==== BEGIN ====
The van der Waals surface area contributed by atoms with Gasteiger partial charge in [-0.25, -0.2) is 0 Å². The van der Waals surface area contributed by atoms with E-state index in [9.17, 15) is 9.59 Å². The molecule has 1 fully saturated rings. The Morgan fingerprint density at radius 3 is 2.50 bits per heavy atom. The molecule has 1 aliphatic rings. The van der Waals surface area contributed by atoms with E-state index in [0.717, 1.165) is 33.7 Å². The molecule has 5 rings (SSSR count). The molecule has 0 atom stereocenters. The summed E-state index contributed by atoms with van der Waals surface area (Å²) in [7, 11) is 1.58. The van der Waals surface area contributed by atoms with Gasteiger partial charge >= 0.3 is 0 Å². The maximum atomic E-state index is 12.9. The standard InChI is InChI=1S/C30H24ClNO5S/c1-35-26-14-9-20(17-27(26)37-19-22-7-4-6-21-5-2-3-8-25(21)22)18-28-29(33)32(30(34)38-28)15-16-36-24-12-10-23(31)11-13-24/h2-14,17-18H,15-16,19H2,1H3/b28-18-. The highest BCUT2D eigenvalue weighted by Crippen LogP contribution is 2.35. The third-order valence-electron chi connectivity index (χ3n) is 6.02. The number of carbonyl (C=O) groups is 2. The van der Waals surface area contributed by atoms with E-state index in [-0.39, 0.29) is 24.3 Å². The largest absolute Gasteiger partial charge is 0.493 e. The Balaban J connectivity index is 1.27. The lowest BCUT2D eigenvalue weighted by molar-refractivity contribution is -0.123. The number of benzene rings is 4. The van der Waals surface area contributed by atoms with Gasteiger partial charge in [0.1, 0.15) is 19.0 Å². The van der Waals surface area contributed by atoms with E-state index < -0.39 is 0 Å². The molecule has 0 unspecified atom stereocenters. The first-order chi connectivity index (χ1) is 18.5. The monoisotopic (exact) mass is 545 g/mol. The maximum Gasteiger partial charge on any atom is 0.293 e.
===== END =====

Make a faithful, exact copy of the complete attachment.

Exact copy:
The van der Waals surface area contributed by atoms with Gasteiger partial charge in [-0.25, -0.2) is 0 Å². The van der Waals surface area contributed by atoms with E-state index in [9.17, 15) is 9.59 Å². The molecule has 1 fully saturated rings. The Morgan fingerprint density at radius 3 is 2.50 bits per heavy atom. The molecule has 1 aliphatic rings. The van der Waals surface area contributed by atoms with E-state index in [0.717, 1.165) is 33.7 Å². The molecule has 5 rings (SSSR count). The molecule has 0 atom stereocenters. The summed E-state index contributed by atoms with van der Waals surface area (Å²) in [7, 11) is 1.58. The van der Waals surface area contributed by atoms with Gasteiger partial charge >= 0.3 is 0 Å². The maximum atomic E-state index is 12.9. The standard InChI is InChI=1S/C30H24ClNO5S/c1-35-26-14-9-20(17-27(26)37-19-22-7-4-6-21-5-2-3-8-25(21)22)18-28-29(33)32(30(34)38-28)15-16-36-24-12-10-23(31)11-13-24/h2-14,17-18H,15-16,19H2,1H3/b28-18-. The highest BCUT2D eigenvalue weighted by Crippen LogP contribution is 2.35. The third-order valence-electron chi connectivity index (χ3n) is 6.02. The number of carbonyl (C=O) groups is 2. The van der Waals surface area contributed by atoms with E-state index in [-0.39, 0.29) is 24.3 Å². The largest absolute Gasteiger partial charge is 0.493 e. The Balaban J connectivity index is 1.27. The lowest BCUT2D eigenvalue weighted by molar-refractivity contribution is -0.123. The number of benzene rings is 4. The van der Waals surface area contributed by atoms with Gasteiger partial charge in [0.1, 0.15) is 19.0 Å². The van der Waals surface area contributed by atoms with E-state index < -0.39 is 0 Å². The molecule has 0 unspecified atom stereocenters. The first-order chi connectivity index (χ1) is 18.5. The monoisotopic (exact) mass is 545 g/mol. The maximum Gasteiger partial charge on any atom is 0.293 e.